Moms need to be needed. From what I’ve experienced personally and observed in others, this is pretty much a universal truth.
That’s why we cry at big events like graduations and weddings. Our babies are growing up and moving ever closer to that thing called independence, and we realize that they don’t need us like they once did.
In the past, I’ve opined to my stalwart husband that my apron strings seem to be made of cast iron, whereupon he whipped out his handy-dandy blow torch and proceeded to demonstrate its ability to cut steel. It was then that I realized what a big help he would be in this thing of letting go.
It just comes easier for men. Maybe that’s because they’re not the ones that bake the little muffins for nine months. (Well, most of you get nine. Over here, they’re all in a toot.)
They’re not the ones that have what feels like an entire lacrosse team stampeding atop their bladders. They aren’t the ones afflicted with heartburn and backaches. They aren’t the ones sporting stretch marks and getting kicked in the ribs, all of which create a lifelong bond before the little squeaker ever arrives. It’s mothers that have this privilege.
Having four sons, I’m reminded of exactly how much I’m needed. Every. Single. Day. And because they’re so spread out and are, like yours, of such varying temperaments, they need different things from me.
At the age of three, the toddler (a.k.a. The Family Pet) still needs a lot of hands-on parenting. He needs to have his teeth brushed and his shoes tied. He needs his hair combed and his blanket washed. He needs someone to read “Hop on Pop” for the umpteenth time and to prepare his lunch. Never mind his proficiency at plucking the PBJ ingredients from the pantry and scaling the shelves in the fridge; he still needs the sandwich assembled.
He’s also got potty training issues. While the first round was finally successful (yippee!), the second initiative has stalled like Sen. Specter’s campaign. Bottom line? He still needs help with his, um, bottom line.
The third buckaroo is my quiet one. If he’s raising a ruckus, it’s only because someone older is pounding him or stealing something. What he needs is protection.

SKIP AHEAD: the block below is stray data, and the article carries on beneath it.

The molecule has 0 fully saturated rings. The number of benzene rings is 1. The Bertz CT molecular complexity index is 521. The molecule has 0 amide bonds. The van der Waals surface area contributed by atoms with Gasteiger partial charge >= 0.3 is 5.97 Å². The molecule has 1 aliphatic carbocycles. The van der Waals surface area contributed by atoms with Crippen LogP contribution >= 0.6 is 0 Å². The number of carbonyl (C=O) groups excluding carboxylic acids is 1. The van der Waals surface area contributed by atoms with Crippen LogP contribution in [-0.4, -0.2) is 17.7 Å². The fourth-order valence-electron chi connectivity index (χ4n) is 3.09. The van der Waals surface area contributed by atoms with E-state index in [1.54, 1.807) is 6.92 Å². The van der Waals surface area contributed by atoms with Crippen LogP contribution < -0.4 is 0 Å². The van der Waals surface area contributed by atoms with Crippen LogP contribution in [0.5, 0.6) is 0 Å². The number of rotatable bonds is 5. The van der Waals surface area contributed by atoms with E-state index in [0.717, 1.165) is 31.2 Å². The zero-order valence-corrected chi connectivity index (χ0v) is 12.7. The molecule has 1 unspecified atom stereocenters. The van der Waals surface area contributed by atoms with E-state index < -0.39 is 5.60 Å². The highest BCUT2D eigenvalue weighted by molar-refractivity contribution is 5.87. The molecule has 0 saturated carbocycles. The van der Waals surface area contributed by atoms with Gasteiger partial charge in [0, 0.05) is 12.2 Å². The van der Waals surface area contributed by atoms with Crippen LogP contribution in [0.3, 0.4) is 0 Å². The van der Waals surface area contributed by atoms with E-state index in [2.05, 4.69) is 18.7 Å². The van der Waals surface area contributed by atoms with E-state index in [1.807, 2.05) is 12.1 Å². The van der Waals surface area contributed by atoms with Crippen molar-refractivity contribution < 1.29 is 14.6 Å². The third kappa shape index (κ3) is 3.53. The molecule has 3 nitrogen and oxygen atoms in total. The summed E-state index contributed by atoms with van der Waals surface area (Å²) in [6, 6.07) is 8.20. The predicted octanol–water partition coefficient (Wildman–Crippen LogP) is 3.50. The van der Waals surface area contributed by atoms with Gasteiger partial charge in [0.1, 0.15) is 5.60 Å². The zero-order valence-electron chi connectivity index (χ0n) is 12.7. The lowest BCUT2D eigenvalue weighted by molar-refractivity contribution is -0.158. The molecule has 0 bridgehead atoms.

He also needs quality time. That’s his love language, and it makes a real difference at school if he’s getting it. That’s why years ago, he and I started the habit of flopping across the bed in our jammies and listening to Adventures in Odyssey. Now, a little wiggler joins us and, on occasion, a bigger one, which is when it all degenerates to shouting, thrashing, and wadded-up bedding with someone landing on the floor.
Number two is clearly my not-at-all quiet one. When he’s around, the activity, chaos, and general energy level go through the roof. He needs a firm hand.
With his bright, creative mind going 100 directions at once, he also needs frequent redirection. “No, you can’t fly a kite right now. Get your tail back inside and finish those dishes.” Or, “Quit shooting off firecrackers and put your jeans on that mower.”
At the age of 20, number one is now a young adult. While he still needs parental love and encouragement, he also needs a mother who knows when to offer advice and when to bite her tongue and pray like she’s Billy Graham. Some days, that mother is AWOL.
Every once in awhile, something happens that makes the “letting go” thing seem more attractive. Take what happened the other week. I was working at my desk when Mr. IUSB came striding from his room, a piece of paper clutched in his hand.
“I am going to pound Kieran when he gets home,” he thundered.
“What’s going on?” I asked.
“Read it,” he said tersely, thrusting it at me.
“I have hidden yor i-pod until you promise to stop beating me up. HA HA. Kieran,” it read (this, in what appeared to be a fifth grader’s handwriting).
In light of the fact that Kieran is the good-natured kid who takes the brunt of the (nearly always) good-natured pounding around here, and knowing how much College Kid loves his iPod, it was, I thought, a particularly effective way to get back at the pounder. Risky, but effective.
Thus, when the supposed perpetrator got off the bus, I handed him the paper and said, “What in the world…?”
He read it, alarm spreading over his features. “That wasn’t me!” And that’s when it all clicked.
Of course it wasn’t him. Of course it was his older brother, the instigator of the pranks around here. And of course the missing iPod was found where it had been planted the night before – in the patsy’s sock drawer.
So it was that when the real perpetrator got off the bus, he was met by the angry owner who proceeded to dispense his own kind of justice.
You know, a few more years of this stuff, and “letting go” might start looking real good. Mr. Schrock may not need that blow torch after all.